Even though the development plan was cancelled and the main obstacles to designating site have been removed, the process of nominating this internationally important wetland is not progressing, partly because the national government, and also wetland conservation organizations including JAWAN, have not done a good enough job in educating people and raising the awareness of the general public regarding the importance of wetlands.

However, the Ministry of the Environment did not include Nakaikemi on its initial list of candidate sites because it did not meet two of the Ministry’s tentative criteria for doubling the number of Japan’s Ramsar sites before CoP9. One of these set a lower limit on area and the other stipulated that the site must already be a legally protected area (these criteria clearly disregard the Annex to Resolution VII.11, “Strategic Framework and guidelines for the future development of the List of Wetlands of International Importance”), and the ministry’s passive approach to Nakaikemi has undeniably contributed to confusion on the local level. To promote designation of internationally important wetlands to the List, national governments must take an active leadership role in the appropriate contexts.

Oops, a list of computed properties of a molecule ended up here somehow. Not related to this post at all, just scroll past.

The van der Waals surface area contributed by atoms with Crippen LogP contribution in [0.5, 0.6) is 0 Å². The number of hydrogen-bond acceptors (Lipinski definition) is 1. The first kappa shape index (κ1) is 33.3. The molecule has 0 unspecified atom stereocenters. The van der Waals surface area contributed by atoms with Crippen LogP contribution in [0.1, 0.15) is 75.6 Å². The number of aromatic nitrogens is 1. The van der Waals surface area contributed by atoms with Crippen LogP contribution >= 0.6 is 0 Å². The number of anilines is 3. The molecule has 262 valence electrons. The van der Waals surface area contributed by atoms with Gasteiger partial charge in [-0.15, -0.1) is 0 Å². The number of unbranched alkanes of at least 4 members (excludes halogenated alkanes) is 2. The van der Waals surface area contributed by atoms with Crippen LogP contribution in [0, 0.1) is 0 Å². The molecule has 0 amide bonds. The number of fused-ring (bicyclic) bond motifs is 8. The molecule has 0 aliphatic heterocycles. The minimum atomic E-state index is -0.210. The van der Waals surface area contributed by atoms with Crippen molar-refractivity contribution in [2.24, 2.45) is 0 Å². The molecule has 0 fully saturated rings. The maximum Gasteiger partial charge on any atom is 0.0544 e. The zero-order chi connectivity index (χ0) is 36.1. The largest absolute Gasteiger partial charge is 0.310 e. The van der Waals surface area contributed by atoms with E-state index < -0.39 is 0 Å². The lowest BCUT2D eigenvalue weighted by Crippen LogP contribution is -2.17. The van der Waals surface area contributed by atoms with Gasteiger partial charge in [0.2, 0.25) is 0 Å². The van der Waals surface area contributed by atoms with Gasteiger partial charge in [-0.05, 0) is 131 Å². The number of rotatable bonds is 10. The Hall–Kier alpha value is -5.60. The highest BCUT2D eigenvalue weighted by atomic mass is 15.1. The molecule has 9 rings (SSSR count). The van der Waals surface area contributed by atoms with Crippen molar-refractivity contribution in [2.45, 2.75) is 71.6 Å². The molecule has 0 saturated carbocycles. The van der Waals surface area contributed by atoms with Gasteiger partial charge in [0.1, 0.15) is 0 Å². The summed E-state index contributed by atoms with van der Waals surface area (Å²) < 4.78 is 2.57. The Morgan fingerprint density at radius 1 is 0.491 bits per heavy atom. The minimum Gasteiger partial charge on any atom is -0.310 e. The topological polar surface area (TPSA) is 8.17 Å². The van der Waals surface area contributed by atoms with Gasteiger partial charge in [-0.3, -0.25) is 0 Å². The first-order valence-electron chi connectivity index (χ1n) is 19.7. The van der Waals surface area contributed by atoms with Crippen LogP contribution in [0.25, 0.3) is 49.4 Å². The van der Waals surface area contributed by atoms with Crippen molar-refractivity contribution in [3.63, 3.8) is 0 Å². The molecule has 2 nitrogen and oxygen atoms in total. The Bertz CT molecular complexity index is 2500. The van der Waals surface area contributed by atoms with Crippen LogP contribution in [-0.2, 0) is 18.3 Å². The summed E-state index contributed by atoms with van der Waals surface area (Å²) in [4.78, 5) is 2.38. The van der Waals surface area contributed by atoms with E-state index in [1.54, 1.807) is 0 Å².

7 How to Protect Watarase Marsh? Largest wetland of its type in Japan for the Last 100 Years

Ibaraki prefecture is the only one of Japan’s prefecture-level local government entities that has experienced an increase of wetland area over the last 100 years. This happened because of the existence of the Watarase Marsh, created about a hundred years ago to help clean up copper poisoning from the Asahio Copper Mine located upstream on the Watarase River. The site was formerly the village of Yanaka, evacuated by the Meiji government in this notorious mining pollution disaster. Watarase Marsh in Japanese is called Watarase “yusuichi,” which means “artificial backwater.”